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Review of the most common myths about vaccination

  Vaccinations are one of the most important medical advances that provide effective protection against many infectious diseases. Nevertheless, despite their indisputable contribution to public health, many myths and misunderstandings have grown up around vaccinations. In this article, we will dispel a few of them.

   Myth 1: Vaccines cause autism


  This myth emerged after the publication of a 1998 study that suggested a link between the MMR (measles, mumps, rubella) vaccine and autism. However, this study was retracted due to serious methodological flaws and lack of correlation with the results of other studies. Since then, many independent scientific studies have shown that there is no evidence of such a link.

   Myth 2: Natural immunity is better than that obtained by vaccination


  Although natural immunity - that which results from having survived a disease - can lead to stronger immunity to certain diseases, the risks associated with surviving these diseases are much greater than the potential risks associated with vaccination. Vaccination is a safe and controlled way to stimulate the immune system to provide protection against infectious diseases.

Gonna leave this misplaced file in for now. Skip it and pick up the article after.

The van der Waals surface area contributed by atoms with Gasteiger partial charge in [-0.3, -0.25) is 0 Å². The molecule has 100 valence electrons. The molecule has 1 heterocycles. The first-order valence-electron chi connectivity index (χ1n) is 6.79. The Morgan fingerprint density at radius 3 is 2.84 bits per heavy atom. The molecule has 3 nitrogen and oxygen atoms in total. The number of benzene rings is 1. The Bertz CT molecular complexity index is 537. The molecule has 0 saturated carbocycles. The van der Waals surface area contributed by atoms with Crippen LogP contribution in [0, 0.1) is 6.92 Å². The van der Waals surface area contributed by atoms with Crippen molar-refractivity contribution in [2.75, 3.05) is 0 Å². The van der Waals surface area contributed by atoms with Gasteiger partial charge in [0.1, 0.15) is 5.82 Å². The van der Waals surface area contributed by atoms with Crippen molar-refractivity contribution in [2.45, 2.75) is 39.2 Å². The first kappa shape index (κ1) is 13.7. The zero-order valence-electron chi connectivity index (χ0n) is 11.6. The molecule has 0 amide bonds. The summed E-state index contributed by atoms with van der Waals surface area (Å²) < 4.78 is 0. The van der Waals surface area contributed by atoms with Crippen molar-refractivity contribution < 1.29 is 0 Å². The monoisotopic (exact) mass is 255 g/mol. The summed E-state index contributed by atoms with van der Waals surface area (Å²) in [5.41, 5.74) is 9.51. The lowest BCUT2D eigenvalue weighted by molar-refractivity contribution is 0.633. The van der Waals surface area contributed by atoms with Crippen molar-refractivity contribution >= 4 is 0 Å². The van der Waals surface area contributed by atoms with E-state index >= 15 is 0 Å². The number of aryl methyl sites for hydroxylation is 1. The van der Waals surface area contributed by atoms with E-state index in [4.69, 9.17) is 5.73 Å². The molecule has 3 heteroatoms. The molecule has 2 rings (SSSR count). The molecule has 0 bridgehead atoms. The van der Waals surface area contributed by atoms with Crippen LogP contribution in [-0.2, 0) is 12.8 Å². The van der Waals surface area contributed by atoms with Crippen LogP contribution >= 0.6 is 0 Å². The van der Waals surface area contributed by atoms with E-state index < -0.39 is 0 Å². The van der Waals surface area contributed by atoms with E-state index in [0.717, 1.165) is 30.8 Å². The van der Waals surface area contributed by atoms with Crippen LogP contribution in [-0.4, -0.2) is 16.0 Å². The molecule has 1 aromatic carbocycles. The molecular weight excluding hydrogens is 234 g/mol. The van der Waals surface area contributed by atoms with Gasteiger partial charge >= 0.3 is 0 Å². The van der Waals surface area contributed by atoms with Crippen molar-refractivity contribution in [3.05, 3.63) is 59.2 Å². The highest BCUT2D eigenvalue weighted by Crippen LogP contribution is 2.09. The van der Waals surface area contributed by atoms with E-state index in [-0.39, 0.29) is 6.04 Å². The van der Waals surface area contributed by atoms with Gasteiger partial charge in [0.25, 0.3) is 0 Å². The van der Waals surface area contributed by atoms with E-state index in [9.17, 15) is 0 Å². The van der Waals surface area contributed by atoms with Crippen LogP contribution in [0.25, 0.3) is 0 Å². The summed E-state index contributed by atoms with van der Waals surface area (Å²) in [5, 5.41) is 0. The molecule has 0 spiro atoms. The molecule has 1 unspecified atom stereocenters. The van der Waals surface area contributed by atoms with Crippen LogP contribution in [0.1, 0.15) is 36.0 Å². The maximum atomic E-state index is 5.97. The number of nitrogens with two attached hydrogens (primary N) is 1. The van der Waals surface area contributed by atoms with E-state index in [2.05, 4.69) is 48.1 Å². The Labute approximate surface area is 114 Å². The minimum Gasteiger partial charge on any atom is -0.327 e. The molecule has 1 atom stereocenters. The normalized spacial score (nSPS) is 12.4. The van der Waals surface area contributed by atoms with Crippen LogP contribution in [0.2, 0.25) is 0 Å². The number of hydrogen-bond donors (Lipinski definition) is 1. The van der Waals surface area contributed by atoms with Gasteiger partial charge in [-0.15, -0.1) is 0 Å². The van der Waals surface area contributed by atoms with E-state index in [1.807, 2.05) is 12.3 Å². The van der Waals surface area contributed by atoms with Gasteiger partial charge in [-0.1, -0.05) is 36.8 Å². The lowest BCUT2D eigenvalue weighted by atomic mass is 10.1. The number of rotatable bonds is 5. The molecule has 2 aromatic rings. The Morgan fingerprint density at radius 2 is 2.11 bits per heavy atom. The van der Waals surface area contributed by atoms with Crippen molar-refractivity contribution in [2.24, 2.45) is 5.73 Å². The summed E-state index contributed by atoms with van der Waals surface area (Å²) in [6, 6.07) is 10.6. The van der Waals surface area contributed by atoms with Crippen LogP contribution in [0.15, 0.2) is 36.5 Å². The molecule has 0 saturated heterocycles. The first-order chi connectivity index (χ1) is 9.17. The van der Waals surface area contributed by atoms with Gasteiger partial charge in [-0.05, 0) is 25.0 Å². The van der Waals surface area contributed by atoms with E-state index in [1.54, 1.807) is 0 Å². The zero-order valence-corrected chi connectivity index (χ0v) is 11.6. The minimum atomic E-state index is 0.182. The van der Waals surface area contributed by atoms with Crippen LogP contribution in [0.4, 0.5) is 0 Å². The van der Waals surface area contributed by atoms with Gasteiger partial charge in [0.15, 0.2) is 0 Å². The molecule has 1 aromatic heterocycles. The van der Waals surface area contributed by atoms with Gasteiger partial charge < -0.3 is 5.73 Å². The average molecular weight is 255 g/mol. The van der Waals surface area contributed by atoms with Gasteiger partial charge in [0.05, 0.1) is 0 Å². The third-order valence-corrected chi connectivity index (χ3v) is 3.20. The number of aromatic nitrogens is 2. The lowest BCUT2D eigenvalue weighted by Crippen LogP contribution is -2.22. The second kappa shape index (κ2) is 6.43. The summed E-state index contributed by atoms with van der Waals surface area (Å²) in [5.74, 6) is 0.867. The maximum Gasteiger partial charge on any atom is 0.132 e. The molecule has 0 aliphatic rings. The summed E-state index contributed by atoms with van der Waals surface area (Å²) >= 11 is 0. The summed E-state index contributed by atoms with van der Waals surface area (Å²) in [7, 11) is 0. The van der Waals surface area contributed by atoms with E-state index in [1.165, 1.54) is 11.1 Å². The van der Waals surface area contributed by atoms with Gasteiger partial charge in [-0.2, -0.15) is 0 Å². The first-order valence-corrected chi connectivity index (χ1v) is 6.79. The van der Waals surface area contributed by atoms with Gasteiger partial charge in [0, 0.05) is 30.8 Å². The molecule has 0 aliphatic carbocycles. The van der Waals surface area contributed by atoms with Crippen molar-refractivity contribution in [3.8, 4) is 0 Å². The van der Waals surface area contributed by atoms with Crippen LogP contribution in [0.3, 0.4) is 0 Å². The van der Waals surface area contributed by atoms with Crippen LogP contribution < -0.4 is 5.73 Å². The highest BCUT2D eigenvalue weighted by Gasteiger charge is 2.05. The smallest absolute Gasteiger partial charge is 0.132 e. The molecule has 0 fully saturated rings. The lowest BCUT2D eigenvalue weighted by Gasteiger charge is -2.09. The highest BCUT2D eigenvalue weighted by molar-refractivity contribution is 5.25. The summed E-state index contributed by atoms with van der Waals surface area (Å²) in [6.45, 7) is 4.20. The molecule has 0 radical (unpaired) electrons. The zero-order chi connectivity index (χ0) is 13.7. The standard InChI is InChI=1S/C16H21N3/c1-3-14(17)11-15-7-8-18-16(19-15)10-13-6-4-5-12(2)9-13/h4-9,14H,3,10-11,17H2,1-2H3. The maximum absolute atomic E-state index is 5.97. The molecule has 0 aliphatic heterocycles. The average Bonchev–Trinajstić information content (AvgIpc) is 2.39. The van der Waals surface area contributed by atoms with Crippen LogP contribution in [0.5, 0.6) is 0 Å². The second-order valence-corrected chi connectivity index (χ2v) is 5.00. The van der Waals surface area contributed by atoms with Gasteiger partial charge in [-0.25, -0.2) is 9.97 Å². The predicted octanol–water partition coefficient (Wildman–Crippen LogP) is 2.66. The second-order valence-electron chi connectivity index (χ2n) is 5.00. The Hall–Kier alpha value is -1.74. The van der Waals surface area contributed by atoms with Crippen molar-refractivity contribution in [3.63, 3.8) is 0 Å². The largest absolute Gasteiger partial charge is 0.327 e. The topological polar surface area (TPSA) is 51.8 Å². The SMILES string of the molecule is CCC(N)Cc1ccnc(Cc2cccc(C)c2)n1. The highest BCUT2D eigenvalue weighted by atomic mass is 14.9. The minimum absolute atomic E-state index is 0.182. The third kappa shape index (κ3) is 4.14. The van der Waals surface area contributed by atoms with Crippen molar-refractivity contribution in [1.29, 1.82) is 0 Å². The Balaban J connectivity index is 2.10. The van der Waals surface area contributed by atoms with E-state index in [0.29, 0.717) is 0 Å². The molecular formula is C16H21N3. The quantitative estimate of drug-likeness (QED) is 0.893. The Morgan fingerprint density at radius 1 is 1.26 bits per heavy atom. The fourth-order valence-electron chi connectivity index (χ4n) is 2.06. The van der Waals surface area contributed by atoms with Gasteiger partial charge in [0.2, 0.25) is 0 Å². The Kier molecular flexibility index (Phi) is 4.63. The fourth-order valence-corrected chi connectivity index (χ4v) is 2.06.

Myth 3: Vaccines contain dangerous ingredients


  Some vaccines contain substances that may cause concern, such as formaldehyde or aluminum. However, it is important to understand that these ingredients are used in very small amounts and are consistent with safe levels set by health organizations. For example, formaldehyde is used to inactivate viruses, and the amount of this compound in the vaccine is much smaller than the amount naturally found in the human body.

   Myth 4: If other people are vaccinated, I don't need to get vaccinated


  The term "crowd immunity" or "herd immunity" refers to the protection afforded by vaccinating a large proportion of the population. However, to achieve this immunity, a certain level of vaccination is required - usually above 90%. If too many people choose not to vaccinate, this level can fall, making it difficult to control the disease.

   Myth 5: Vaccines cause the diseases they are designed to protect against


  While vaccines are designed to mimic an infection and stimulate an immune response, they do not cause disease. With some vaccines, like for the flu, you may experience mild symptoms such as pain or fever, which are the result of the immune system, not the disease itself.


  In conclusion, vaccination is a key tool in protecting public health and ensuring safety for individuals. Myths about vaccination are many, but it is important to base your decisions on information from reliable sources.



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